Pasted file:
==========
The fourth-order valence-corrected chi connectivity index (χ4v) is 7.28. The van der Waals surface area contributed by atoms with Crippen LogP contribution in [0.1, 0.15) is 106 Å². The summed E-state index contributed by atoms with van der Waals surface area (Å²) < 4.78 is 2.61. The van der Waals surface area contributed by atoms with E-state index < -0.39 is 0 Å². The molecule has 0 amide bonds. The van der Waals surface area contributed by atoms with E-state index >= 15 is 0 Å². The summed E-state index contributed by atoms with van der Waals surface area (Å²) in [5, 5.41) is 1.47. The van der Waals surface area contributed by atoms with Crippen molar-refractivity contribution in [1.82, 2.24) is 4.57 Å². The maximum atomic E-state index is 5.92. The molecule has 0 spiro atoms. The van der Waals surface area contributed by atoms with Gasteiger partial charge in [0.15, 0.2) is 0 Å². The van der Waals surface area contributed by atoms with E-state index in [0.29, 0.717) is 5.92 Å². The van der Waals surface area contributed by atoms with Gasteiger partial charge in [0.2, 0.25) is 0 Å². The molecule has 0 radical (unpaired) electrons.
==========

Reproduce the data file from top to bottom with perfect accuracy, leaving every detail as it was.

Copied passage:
The fourth-order valence-corrected chi connectivity index (χ4v) is 7.28. The van der Waals surface area contributed by atoms with Crippen LogP contribution in [0.1, 0.15) is 106 Å². The summed E-state index contributed by atoms with van der Waals surface area (Å²) < 4.78 is 2.61. The van der Waals surface area contributed by atoms with E-state index < -0.39 is 0 Å². The molecule has 0 amide bonds. The van der Waals surface area contributed by atoms with E-state index >= 15 is 0 Å². The summed E-state index contributed by atoms with van der Waals surface area (Å²) in [5, 5.41) is 1.47. The van der Waals surface area contributed by atoms with Crippen molar-refractivity contribution in [1.82, 2.24) is 4.57 Å². The maximum atomic E-state index is 5.92. The molecule has 0 spiro atoms. The van der Waals surface area contributed by atoms with Gasteiger partial charge in [0.15, 0.2) is 0 Å². The van der Waals surface area contributed by atoms with E-state index in [0.29, 0.717) is 5.92 Å². The van der Waals surface area contributed by atoms with Gasteiger partial charge in [0.2, 0.25) is 0 Å². The molecule has 0 radical (unpaired) electrons.